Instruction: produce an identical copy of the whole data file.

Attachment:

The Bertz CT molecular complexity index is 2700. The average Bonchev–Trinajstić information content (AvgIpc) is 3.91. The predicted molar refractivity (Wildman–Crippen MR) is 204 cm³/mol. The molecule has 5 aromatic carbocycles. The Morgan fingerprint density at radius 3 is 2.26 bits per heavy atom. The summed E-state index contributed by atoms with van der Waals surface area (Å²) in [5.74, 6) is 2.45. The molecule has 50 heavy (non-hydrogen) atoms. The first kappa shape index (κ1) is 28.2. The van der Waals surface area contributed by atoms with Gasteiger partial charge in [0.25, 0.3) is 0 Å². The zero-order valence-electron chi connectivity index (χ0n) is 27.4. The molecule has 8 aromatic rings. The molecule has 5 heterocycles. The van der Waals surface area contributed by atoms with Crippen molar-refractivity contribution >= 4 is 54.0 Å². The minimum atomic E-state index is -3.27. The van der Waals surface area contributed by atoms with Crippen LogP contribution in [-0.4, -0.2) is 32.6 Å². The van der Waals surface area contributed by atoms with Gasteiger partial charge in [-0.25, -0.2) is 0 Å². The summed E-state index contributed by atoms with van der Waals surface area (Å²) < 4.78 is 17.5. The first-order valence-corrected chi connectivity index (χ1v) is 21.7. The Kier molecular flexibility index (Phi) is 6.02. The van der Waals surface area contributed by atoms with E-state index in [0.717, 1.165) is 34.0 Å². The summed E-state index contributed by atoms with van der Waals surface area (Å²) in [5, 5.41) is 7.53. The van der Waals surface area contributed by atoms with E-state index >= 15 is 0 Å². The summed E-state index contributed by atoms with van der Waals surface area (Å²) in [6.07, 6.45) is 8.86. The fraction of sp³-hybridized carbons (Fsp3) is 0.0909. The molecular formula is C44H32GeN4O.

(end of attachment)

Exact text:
The Bertz CT molecular complexity index is 2700. The average Bonchev–Trinajstić information content (AvgIpc) is 3.91. The predicted molar refractivity (Wildman–Crippen MR) is 204 cm³/mol. The molecule has 5 aromatic carbocycles. The Morgan fingerprint density at radius 3 is 2.26 bits per heavy atom. The summed E-state index contributed by atoms with van der Waals surface area (Å²) in [5.74, 6) is 2.45. The molecule has 50 heavy (non-hydrogen) atoms. The first kappa shape index (κ1) is 28.2. The van der Waals surface area contributed by atoms with Gasteiger partial charge in [0.25, 0.3) is 0 Å². The zero-order valence-electron chi connectivity index (χ0n) is 27.4. The molecule has 8 aromatic rings. The molecule has 5 heterocycles. The van der Waals surface area contributed by atoms with Crippen molar-refractivity contribution >= 4 is 54.0 Å². The minimum atomic E-state index is -3.27. The van der Waals surface area contributed by atoms with Crippen LogP contribution in [-0.4, -0.2) is 32.6 Å². The van der Waals surface area contributed by atoms with Gasteiger partial charge in [-0.25, -0.2) is 0 Å². The summed E-state index contributed by atoms with van der Waals surface area (Å²) < 4.78 is 17.5. The first-order valence-corrected chi connectivity index (χ1v) is 21.7. The Kier molecular flexibility index (Phi) is 6.02. The van der Waals surface area contributed by atoms with E-state index in [0.717, 1.165) is 34.0 Å². The summed E-state index contributed by atoms with van der Waals surface area (Å²) in [5, 5.41) is 7.53. The van der Waals surface area contributed by atoms with E-state index >= 15 is 0 Å². The summed E-state index contributed by atoms with van der Waals surface area (Å²) in [6.07, 6.45) is 8.86. The fraction of sp³-hybridized carbons (Fsp3) is 0.0909. The molecular formula is C44H32GeN4O.